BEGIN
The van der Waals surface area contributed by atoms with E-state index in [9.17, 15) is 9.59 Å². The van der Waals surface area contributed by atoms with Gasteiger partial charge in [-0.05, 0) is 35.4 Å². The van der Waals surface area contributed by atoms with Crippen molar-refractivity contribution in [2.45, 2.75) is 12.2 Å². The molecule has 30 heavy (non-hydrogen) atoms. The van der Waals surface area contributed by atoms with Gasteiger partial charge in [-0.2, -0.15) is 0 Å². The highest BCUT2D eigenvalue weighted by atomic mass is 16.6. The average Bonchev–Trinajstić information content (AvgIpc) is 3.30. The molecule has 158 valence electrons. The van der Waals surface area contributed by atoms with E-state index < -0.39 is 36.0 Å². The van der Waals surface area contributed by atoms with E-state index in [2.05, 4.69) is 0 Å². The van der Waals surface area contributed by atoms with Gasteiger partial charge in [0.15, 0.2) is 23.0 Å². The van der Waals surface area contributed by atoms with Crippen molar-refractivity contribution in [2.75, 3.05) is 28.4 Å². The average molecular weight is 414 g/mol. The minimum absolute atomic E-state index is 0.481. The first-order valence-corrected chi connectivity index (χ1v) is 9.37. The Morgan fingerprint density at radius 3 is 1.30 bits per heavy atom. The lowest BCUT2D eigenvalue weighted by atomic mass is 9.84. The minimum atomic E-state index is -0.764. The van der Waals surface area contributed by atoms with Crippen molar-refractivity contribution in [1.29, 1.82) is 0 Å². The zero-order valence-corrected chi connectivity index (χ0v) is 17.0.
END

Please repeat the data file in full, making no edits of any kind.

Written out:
The van der Waals surface area contributed by atoms with E-state index in [9.17, 15) is 9.59 Å². The van der Waals surface area contributed by atoms with Gasteiger partial charge in [-0.05, 0) is 35.4 Å². The van der Waals surface area contributed by atoms with Crippen molar-refractivity contribution in [2.45, 2.75) is 12.2 Å². The molecule has 30 heavy (non-hydrogen) atoms. The van der Waals surface area contributed by atoms with Gasteiger partial charge in [-0.2, -0.15) is 0 Å². The highest BCUT2D eigenvalue weighted by atomic mass is 16.6. The average Bonchev–Trinajstić information content (AvgIpc) is 3.30. The molecule has 158 valence electrons. The van der Waals surface area contributed by atoms with E-state index < -0.39 is 36.0 Å². The van der Waals surface area contributed by atoms with E-state index in [2.05, 4.69) is 0 Å². The van der Waals surface area contributed by atoms with Gasteiger partial charge in [0.15, 0.2) is 23.0 Å². The van der Waals surface area contributed by atoms with Crippen molar-refractivity contribution in [2.75, 3.05) is 28.4 Å². The average molecular weight is 414 g/mol. The minimum absolute atomic E-state index is 0.481. The first-order valence-corrected chi connectivity index (χ1v) is 9.37. The Morgan fingerprint density at radius 3 is 1.30 bits per heavy atom. The lowest BCUT2D eigenvalue weighted by atomic mass is 9.84. The minimum atomic E-state index is -0.764. The van der Waals surface area contributed by atoms with Crippen molar-refractivity contribution in [1.29, 1.82) is 0 Å². The zero-order valence-corrected chi connectivity index (χ0v) is 17.0.